5-2-16 WRIC. Fire on the mountain: Rural residents battle pipeline. “Dominion Power, which has partnered with three other energy companies to build the Atlantic Coast Pipeline, initially proposed routing the project through the national forests. But because of concerns from the U.S. Forest Service, Dominion offered an alternative: redirecting the pipeline through Bolar and the nearby mountains. Bolar’s long-time residents fear the pipeline would not only mar the area’s beauty but endanger their lives and livelihoods as well. The anti-pipeline sentiment in the area is as visible as the mountain ranges that tower over the farmlands and rivers. The winding road leading up Bolar’s hilly terrain is peppered with pipeline protest signs, many proudly displayed in front of houses and other properties. In Bath, Highland and neighboring counties, there is strong opposition to the Atlantic Coast Pipeline. ‘Dominion Power: a piping land-grabber,’ declares a sign near Weyers Cave in Augusta County…. Even more urgent than the pipeline’s perceived impact on tourism are the environmental concerns. Bill Limpert, a Bolar resident and former environmental regulator for the Maryland Department of the Environment, believes the pipeline would threaten the area’s environment and residents’ health…. Bath County is sort of the high watershed of the state. So much is unused and wild up here. It seems like, for us, the most destructive place in the world to run a pipeline, and I think the reason is that it’s the most direct and cheapest route. Fighting the pipeline is a big challenge, and a scary impact for people who close their eyes at night.’ -Ryan Hodges, Bath County real estate agent and chairman of the Mountain Soil and Water Conservation District.”

5-1-16 The Virginian-Pilot (Guest Columnist). Ron Enders: Bringing eminent domain abuse back to Virginia. “Thirty-three members of the Virginia General Assembly from Hampton Roads have petitioned Virginia’s U.S. Sens. Tim Kaine and Mark Warner, requesting they intervene with the Federal Energy Regulatory Commission to speed the granting of federal eminent domain powers to Dominion Resources. Citing an energy ‘need’ questioned by experts, these legislators expressed their desire that the corporation may more quickly take properties in Nelson County for construction of the Atlantic Coast Pipeline. This is diametrically opposed to what their constituents actually want…. More than 2.6 million citizens (74.45 percent of the votes cast) approved amending the state constitution to prohibit eminent domain from being invoked if the ‘primary use is for private gain, private benefit, private enterprise, increasing jobs, increasing tax revenue or economic development.’ That precisely defines the ACP. Our own eminent domain prohibition is powerless in the face of federal eminent domain mandates that take precedence over even the state constitution. Nevertheless, the legislators are asking our senators to support the abuse of federal eminent domain to overrule the will of Virginia voters….We, like all responsible citizens, are concerned about the environmental and economic health of our area and the entire commonwealth of Virginia. The proposed pipeline through Nelson County violates both. It would result in major destruction to our environment; present a danger to our citizens; throttle the creation of new businesses; devalue our lands; and provide no benefit, economic or otherwise, to our citizens. If Hampton Roads lawmakers do not see this as an abuse of eminent domain, then we courteously ask that they look a little more closely.”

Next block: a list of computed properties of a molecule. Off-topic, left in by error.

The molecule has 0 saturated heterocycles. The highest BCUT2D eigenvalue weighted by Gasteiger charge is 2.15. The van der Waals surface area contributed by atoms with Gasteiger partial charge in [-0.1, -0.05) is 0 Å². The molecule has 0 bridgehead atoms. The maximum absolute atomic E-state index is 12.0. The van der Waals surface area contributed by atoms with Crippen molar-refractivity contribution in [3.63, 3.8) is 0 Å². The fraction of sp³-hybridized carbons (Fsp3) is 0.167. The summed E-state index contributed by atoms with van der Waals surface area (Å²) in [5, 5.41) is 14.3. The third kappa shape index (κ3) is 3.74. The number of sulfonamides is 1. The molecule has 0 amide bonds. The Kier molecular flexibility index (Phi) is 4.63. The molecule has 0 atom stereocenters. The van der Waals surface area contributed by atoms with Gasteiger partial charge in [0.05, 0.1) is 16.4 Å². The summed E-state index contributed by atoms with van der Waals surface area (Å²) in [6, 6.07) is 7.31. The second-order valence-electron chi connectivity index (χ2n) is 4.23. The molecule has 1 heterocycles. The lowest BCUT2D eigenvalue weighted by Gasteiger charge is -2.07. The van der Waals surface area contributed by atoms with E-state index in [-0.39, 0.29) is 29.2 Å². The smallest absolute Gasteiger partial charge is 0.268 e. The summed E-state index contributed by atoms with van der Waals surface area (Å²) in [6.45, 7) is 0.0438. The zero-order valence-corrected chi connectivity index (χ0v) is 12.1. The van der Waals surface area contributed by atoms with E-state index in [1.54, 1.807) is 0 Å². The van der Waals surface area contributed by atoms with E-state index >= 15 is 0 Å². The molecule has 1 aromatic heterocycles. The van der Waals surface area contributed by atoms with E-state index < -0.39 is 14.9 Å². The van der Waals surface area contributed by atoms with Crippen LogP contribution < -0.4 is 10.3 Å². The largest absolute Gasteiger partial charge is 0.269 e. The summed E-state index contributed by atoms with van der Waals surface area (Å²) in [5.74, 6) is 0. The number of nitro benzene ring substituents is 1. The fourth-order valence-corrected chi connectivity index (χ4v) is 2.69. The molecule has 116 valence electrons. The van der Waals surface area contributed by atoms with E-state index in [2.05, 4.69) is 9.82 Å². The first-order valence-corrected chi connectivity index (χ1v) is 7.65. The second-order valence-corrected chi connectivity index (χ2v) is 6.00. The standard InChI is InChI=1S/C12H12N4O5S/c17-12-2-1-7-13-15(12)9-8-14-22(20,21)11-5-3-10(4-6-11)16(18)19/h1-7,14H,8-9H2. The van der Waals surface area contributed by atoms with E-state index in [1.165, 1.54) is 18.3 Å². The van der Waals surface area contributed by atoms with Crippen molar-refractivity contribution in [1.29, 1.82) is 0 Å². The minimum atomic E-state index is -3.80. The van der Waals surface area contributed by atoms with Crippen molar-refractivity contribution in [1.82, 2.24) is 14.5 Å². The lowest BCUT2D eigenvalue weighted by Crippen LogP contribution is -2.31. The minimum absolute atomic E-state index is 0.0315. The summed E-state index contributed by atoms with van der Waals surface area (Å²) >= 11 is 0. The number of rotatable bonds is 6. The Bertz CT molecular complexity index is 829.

5-1-16 Suffolk News-Herald (Letter to the editor). Pipeline will not benefit citizens.
“I’m sure many readers have heard about the proposed Atlantic Coast Pipeline taking private property through your area. ACP has a high-powered public relations campaign aimed at convincing the public and the politicians that the pipeline will benefit us. It won’t. ACP claims our region has urgent energy needs. We don’t. Both North Carolina and Virginia have reduced energy consumption during the last decade. I am convinced ACP will ship gas from this pipeline overseas from their branch line to Norfolk, as they are planning to do from a facility in Maryland. ACP claims natural gas is a clean-burning energy source. It isn’t. It sends more carbon dioxide into our already-polluted atmosphere. In fact, gas leaks along the route could make natural gas as polluting as coal from ground to combustion. ACP claims the pipelines safely transport natural gas. They don’t. During the past five years, there has been on average one gas pipeline incident per week in our country resulting in death, hospitalization or severe property damage. This pipeline is bigger than the XL pipeline, and only 6 inches smaller than the trans-Alaska pipeline. A gas pipeline of this size has never been built through steep slopes and karst terrain before. The impact radius, or blast zone, is 1,100 feet on each side of the pipe. The evacuation zone is 7/10 mile on each side of the pipe. Search Appomattox or West Virginia gas pipeline explosion to see what hell on earth looks like during a gas pipeline explosion. This is not a safe pipeline.”